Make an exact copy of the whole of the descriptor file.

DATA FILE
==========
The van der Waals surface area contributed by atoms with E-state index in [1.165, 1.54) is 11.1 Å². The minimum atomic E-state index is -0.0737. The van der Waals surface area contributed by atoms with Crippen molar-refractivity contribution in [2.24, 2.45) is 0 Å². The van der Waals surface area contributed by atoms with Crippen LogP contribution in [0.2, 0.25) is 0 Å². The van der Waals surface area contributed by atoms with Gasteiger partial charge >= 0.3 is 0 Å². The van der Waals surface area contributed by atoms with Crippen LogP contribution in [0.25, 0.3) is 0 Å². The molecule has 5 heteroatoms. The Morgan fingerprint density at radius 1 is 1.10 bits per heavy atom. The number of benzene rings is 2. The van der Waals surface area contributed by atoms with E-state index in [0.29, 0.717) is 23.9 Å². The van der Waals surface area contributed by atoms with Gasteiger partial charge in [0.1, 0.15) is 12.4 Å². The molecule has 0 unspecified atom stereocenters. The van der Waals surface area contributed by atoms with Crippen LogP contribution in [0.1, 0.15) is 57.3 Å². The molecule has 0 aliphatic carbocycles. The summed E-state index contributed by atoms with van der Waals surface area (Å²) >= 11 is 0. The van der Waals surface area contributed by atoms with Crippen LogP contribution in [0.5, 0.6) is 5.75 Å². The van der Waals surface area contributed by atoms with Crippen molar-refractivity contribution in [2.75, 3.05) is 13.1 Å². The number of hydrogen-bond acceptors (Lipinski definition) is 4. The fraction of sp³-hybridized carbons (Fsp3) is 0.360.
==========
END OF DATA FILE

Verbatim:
The van der Waals surface area contributed by atoms with E-state index in [1.165, 1.54) is 11.1 Å². The minimum atomic E-state index is -0.0737. The van der Waals surface area contributed by atoms with Crippen molar-refractivity contribution in [2.24, 2.45) is 0 Å². The van der Waals surface area contributed by atoms with Crippen LogP contribution in [0.2, 0.25) is 0 Å². The van der Waals surface area contributed by atoms with Gasteiger partial charge >= 0.3 is 0 Å². The van der Waals surface area contributed by atoms with Crippen LogP contribution in [0.25, 0.3) is 0 Å². The molecule has 5 heteroatoms. The Morgan fingerprint density at radius 1 is 1.10 bits per heavy atom. The number of benzene rings is 2. The van der Waals surface area contributed by atoms with E-state index in [0.29, 0.717) is 23.9 Å². The van der Waals surface area contributed by atoms with Gasteiger partial charge in [0.1, 0.15) is 12.4 Å². The molecule has 0 unspecified atom stereocenters. The van der Waals surface area contributed by atoms with Crippen LogP contribution in [0.1, 0.15) is 57.3 Å². The molecule has 0 aliphatic carbocycles. The summed E-state index contributed by atoms with van der Waals surface area (Å²) >= 11 is 0. The van der Waals surface area contributed by atoms with Crippen LogP contribution in [0.5, 0.6) is 5.75 Å². The van der Waals surface area contributed by atoms with Crippen molar-refractivity contribution in [2.75, 3.05) is 13.1 Å². The number of hydrogen-bond acceptors (Lipinski definition) is 4. The fraction of sp³-hybridized carbons (Fsp3) is 0.360.